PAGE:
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Park technician loses employment bias suit

A federal jury has rejected a black woman’s allegations that she was fired from her job at the Maryland-National Capital Park and Planning Commission because of her race and gender.

Hattie Freeman’s claim that she was also fired for reporting an alleged incident of sexual harassment was dismissed prior to the three-day trial that concluded last week in U.S. District Court in Greenbelt before U.S. Magistrate Judge Charles B. Day.

Freeman was hired by the M-NCPPC in January 2009 as a recreation/facility management technician, according to the complaint. The probationary period lasted a year, and Freeman received the highest-possible scores on her six-month evaluation, according to court documents.

But soon after that evaluation, Freeman’s “job performance suffered a precipitous decline,” according to a defense motion for summary judgment, and the agency ultimately fired her in February 2010, according to court documents.

“It is patently clear the motivating force behind Plaintiff’s termination was her poor performance during her probationary period, and not any discriminatory animus,” the motion states.

Freeman alleged she “was never informed that her performance was poor and was constantly told otherwise,” and was “never given an opportunity to improve her performance,” according to the complaint.

However, lawyers for the M-NCPPC submitted into evidence a dozen emails and letters between Freeman and her supervisors, and between her supervisors, concerning Freeman’s job performance.

“There was a complete lack of evidence of racial discrimination,” said Tracey Ann Harvin, associate general counsel for M-NCPPC.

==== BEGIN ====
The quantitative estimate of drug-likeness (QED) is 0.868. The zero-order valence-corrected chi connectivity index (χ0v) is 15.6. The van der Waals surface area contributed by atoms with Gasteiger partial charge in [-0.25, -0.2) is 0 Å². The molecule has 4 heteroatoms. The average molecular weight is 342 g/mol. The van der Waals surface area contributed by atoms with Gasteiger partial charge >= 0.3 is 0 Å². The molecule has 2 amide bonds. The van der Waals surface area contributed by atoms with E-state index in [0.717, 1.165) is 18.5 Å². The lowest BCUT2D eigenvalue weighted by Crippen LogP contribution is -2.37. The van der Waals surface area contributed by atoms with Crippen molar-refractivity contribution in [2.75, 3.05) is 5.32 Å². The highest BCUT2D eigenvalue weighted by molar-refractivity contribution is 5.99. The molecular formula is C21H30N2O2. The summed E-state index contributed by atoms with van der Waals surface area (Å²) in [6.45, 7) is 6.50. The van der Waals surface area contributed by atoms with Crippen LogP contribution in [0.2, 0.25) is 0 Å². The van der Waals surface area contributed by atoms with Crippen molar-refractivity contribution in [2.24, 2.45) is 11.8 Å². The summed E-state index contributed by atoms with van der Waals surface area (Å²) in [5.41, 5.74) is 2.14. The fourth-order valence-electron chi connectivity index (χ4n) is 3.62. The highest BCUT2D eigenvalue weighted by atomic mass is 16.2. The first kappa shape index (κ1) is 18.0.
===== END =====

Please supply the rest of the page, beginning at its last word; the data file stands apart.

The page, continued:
The jury of five women and one man deliberated for six hours before coming to a verdict last Thursday, according to Harvin.

One of Freeman’s lawyers, Sharon Ingrid Theodore-Lewis, said an appeal is being considered based on Day’s handling of a juror’s question during deliberations.

The juror wanted to know if Freeman’s lawyers had asked her, while she was on the witness stand, whether she had been discriminated against. Day responded that Freeman had not been asked that question.

“We objected to the answer of the question without further instruction,” said Theodore-Lewis, of The Law Offices of Sharon Theodore-Lewis and Associates PC in Lanham.



U.S. District Court, Greenbelt

Case No.:



U.S. Magistrate Judge Charles B. Day


Defense verdict


Incident: February 2010

Suit filed: Oct. 11, 2011

Verdict: Oct. 3, 2013

Plaintiffs’ Attorney:

Sharon Ingrid Theodore-Lewis of Sharon Ingrid Theodore-Lewis and Associates PC in Lanham and Richard E. Patrick of Jordan Patrick and Cooley LLP in Fairfax, Va.

Defendant’s Attorney:

Tracey Ann Harvin, associate general counsel at the Maryland-National Capital Park and Planning Commission